Argentina will make creditors an improved offer and extend negotiations on restructuring $66 billion in debt through the end of August, President Alberto Fernandez said Sunday.
"The new offer will be made known today. It will be open until the end of August. It is an enormous effort we are making. It's the maximum effort we can make," Fernandez told radio Milenium.
The deadline for concluding the negotiations with bondholders had been set for July 24, but will now be pushed back to August 28 in an effort to reach an agreement to restructure $66 billion in bonds issued under foreign law.
The bonds represent roughly a fifth of the country's $324 billion debt, which amounts to around 90 percent of its GDP.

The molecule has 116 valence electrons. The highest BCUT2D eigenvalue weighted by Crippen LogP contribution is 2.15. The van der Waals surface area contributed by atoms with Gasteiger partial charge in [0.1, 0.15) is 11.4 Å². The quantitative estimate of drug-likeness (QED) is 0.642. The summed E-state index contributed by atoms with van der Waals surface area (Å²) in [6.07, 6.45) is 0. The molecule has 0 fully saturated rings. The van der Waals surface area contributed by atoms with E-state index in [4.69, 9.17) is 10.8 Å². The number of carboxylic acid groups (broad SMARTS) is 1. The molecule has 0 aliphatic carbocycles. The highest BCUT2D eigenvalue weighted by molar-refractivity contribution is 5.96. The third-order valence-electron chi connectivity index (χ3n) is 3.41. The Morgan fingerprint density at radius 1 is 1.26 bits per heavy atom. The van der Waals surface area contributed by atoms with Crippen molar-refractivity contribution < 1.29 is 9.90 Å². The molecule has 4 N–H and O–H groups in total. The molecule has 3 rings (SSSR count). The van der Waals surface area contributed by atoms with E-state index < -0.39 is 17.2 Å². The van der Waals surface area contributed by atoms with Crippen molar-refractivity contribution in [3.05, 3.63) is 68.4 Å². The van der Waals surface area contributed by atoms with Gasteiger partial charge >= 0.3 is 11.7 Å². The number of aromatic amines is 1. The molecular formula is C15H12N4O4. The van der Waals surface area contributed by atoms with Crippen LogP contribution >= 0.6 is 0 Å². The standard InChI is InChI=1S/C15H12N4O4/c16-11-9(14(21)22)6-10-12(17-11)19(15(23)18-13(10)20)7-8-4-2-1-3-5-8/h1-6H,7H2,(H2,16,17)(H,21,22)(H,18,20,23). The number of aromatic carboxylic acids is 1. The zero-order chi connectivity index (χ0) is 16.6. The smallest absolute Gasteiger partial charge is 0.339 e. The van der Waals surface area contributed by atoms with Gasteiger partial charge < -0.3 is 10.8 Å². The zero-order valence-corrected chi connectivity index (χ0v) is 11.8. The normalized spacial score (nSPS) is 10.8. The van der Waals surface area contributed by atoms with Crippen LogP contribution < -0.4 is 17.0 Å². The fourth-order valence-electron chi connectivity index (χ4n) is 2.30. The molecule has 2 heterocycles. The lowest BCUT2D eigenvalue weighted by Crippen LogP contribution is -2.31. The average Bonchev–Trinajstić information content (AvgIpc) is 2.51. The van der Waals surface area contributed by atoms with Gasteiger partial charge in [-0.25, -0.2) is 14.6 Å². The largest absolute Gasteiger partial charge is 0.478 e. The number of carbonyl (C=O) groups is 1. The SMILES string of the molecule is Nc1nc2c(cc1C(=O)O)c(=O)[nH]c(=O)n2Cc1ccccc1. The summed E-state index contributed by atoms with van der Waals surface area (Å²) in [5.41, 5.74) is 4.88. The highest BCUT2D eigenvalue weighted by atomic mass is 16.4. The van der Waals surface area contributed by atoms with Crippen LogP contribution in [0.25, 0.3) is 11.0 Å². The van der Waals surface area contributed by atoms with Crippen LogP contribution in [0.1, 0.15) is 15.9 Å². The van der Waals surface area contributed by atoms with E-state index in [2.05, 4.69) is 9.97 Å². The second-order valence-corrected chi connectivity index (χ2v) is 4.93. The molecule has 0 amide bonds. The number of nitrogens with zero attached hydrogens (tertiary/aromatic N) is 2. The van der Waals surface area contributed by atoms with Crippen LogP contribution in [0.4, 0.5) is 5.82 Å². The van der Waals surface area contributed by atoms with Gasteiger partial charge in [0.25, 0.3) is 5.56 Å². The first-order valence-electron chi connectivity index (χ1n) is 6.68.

The government's latest offer should be published in its official bulletin and then presented to the Securities and Exchange Commission in New York.
A government source told AFP the new proposal would be for "close to $53" for every $100, compared to the original offer of $39 per $100, which was rejected by a majority of the bondholders.
Fernandez said the conversations with creditors "are going well" and expressed hope "they end well."
Argentina has yet to reach an understanding with creditors over interest rate reductions or grace periods.
In recession since 2018, the Argentine economy has been further punished by the coronavirus pandemic. The International Monetary Fund estimates the economy will contract by 9.9 percent this year.
With the backing of the IMF, Fernandez has insisted that any deal with creditors be sustainable so that the country can meet its obligations over the long term.
"If this is analyzed rationally, what we are asking is not that (the creditors) lose, but that they stop earning what they earned in excess," Fernandez said, accusing his predecessor Mauricio Macri's government of agreeing to terms not seen anywhere else.